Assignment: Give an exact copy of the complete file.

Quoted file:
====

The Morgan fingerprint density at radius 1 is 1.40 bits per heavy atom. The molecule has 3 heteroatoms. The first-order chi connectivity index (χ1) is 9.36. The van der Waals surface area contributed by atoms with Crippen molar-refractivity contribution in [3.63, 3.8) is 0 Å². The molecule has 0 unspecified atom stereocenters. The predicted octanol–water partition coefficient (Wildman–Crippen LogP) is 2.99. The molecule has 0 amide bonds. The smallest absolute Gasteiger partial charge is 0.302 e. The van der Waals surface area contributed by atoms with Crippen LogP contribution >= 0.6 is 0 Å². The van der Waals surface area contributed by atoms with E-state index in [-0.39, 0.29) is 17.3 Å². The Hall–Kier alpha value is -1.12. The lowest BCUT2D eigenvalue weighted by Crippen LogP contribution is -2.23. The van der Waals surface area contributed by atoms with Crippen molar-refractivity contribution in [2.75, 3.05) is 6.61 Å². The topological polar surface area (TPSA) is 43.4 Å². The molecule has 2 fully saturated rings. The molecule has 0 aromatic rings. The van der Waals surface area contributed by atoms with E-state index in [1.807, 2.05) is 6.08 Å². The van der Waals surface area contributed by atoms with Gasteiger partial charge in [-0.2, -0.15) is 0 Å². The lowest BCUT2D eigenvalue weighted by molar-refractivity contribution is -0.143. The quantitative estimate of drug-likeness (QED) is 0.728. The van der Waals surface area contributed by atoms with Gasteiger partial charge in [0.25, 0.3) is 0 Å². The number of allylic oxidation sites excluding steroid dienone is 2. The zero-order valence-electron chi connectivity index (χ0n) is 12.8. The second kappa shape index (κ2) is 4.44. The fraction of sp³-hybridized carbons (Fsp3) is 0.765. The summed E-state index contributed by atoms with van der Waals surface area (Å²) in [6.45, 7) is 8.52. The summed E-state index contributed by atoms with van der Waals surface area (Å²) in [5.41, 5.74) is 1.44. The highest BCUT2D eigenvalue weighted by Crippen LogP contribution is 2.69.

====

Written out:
The Morgan fingerprint density at radius 1 is 1.40 bits per heavy atom. The molecule has 3 heteroatoms. The first-order chi connectivity index (χ1) is 9.36. The van der Waals surface area contributed by atoms with Crippen molar-refractivity contribution in [3.63, 3.8) is 0 Å². The molecule has 0 unspecified atom stereocenters. The predicted octanol–water partition coefficient (Wildman–Crippen LogP) is 2.99. The molecule has 0 amide bonds. The smallest absolute Gasteiger partial charge is 0.302 e. The van der Waals surface area contributed by atoms with Crippen LogP contribution >= 0.6 is 0 Å². The van der Waals surface area contributed by atoms with E-state index in [-0.39, 0.29) is 17.3 Å². The Hall–Kier alpha value is -1.12. The lowest BCUT2D eigenvalue weighted by Crippen LogP contribution is -2.23. The van der Waals surface area contributed by atoms with Crippen molar-refractivity contribution in [2.75, 3.05) is 6.61 Å². The topological polar surface area (TPSA) is 43.4 Å². The molecule has 2 fully saturated rings. The molecule has 0 aromatic rings. The van der Waals surface area contributed by atoms with E-state index in [1.807, 2.05) is 6.08 Å². The van der Waals surface area contributed by atoms with Gasteiger partial charge in [-0.2, -0.15) is 0 Å². The lowest BCUT2D eigenvalue weighted by molar-refractivity contribution is -0.143. The quantitative estimate of drug-likeness (QED) is 0.728. The van der Waals surface area contributed by atoms with Gasteiger partial charge in [0.25, 0.3) is 0 Å². The number of allylic oxidation sites excluding steroid dienone is 2. The zero-order valence-electron chi connectivity index (χ0n) is 12.8. The second kappa shape index (κ2) is 4.44. The fraction of sp³-hybridized carbons (Fsp3) is 0.765. The summed E-state index contributed by atoms with van der Waals surface area (Å²) in [6.45, 7) is 8.52. The summed E-state index contributed by atoms with van der Waals surface area (Å²) in [5.41, 5.74) is 1.44. The highest BCUT2D eigenvalue weighted by Crippen LogP contribution is 2.69.